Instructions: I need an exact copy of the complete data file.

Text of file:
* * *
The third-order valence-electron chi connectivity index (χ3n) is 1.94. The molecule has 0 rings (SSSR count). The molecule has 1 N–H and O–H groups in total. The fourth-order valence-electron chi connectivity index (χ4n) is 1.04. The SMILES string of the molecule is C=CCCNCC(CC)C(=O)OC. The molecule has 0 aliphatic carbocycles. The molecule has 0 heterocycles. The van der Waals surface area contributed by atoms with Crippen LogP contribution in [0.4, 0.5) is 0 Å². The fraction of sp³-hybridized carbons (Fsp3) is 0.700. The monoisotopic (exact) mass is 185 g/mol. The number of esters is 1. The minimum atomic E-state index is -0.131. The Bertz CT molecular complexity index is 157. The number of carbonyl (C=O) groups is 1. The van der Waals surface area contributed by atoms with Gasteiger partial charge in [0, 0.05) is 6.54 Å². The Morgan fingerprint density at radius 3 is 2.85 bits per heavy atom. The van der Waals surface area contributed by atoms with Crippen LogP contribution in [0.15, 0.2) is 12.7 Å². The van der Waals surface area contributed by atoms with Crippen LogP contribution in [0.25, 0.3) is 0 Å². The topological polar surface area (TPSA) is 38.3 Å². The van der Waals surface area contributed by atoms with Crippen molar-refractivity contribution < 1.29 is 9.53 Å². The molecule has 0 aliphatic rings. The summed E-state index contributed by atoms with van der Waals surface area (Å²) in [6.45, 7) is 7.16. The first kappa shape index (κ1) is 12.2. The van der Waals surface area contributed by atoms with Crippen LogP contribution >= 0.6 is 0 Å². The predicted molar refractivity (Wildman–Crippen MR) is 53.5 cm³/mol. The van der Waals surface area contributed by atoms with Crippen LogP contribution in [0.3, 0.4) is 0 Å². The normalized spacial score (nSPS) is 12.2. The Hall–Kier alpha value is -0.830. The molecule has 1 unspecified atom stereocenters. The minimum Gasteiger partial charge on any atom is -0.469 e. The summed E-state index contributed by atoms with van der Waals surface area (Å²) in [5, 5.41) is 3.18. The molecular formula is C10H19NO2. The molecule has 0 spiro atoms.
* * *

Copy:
The third-order valence-electron chi connectivity index (χ3n) is 1.94. The molecule has 0 rings (SSSR count). The molecule has 1 N–H and O–H groups in total. The fourth-order valence-electron chi connectivity index (χ4n) is 1.04. The SMILES string of the molecule is C=CCCNCC(CC)C(=O)OC. The molecule has 0 aliphatic carbocycles. The molecule has 0 heterocycles. The van der Waals surface area contributed by atoms with Crippen LogP contribution in [0.4, 0.5) is 0 Å². The fraction of sp³-hybridized carbons (Fsp3) is 0.700. The monoisotopic (exact) mass is 185 g/mol. The number of esters is 1. The minimum atomic E-state index is -0.131. The Bertz CT molecular complexity index is 157. The number of carbonyl (C=O) groups is 1. The van der Waals surface area contributed by atoms with Gasteiger partial charge in [0, 0.05) is 6.54 Å². The Morgan fingerprint density at radius 3 is 2.85 bits per heavy atom. The van der Waals surface area contributed by atoms with Crippen LogP contribution in [0.15, 0.2) is 12.7 Å². The van der Waals surface area contributed by atoms with Crippen LogP contribution in [0.25, 0.3) is 0 Å². The topological polar surface area (TPSA) is 38.3 Å². The van der Waals surface area contributed by atoms with Crippen molar-refractivity contribution < 1.29 is 9.53 Å². The molecule has 0 aliphatic rings. The summed E-state index contributed by atoms with van der Waals surface area (Å²) in [6.45, 7) is 7.16. The first kappa shape index (κ1) is 12.2. The van der Waals surface area contributed by atoms with Crippen LogP contribution >= 0.6 is 0 Å². The predicted molar refractivity (Wildman–Crippen MR) is 53.5 cm³/mol. The van der Waals surface area contributed by atoms with Crippen LogP contribution in [0.3, 0.4) is 0 Å². The normalized spacial score (nSPS) is 12.2. The Hall–Kier alpha value is -0.830. The molecule has 1 unspecified atom stereocenters. The minimum Gasteiger partial charge on any atom is -0.469 e. The summed E-state index contributed by atoms with van der Waals surface area (Å²) in [5, 5.41) is 3.18. The molecular formula is C10H19NO2. The molecule has 0 spiro atoms.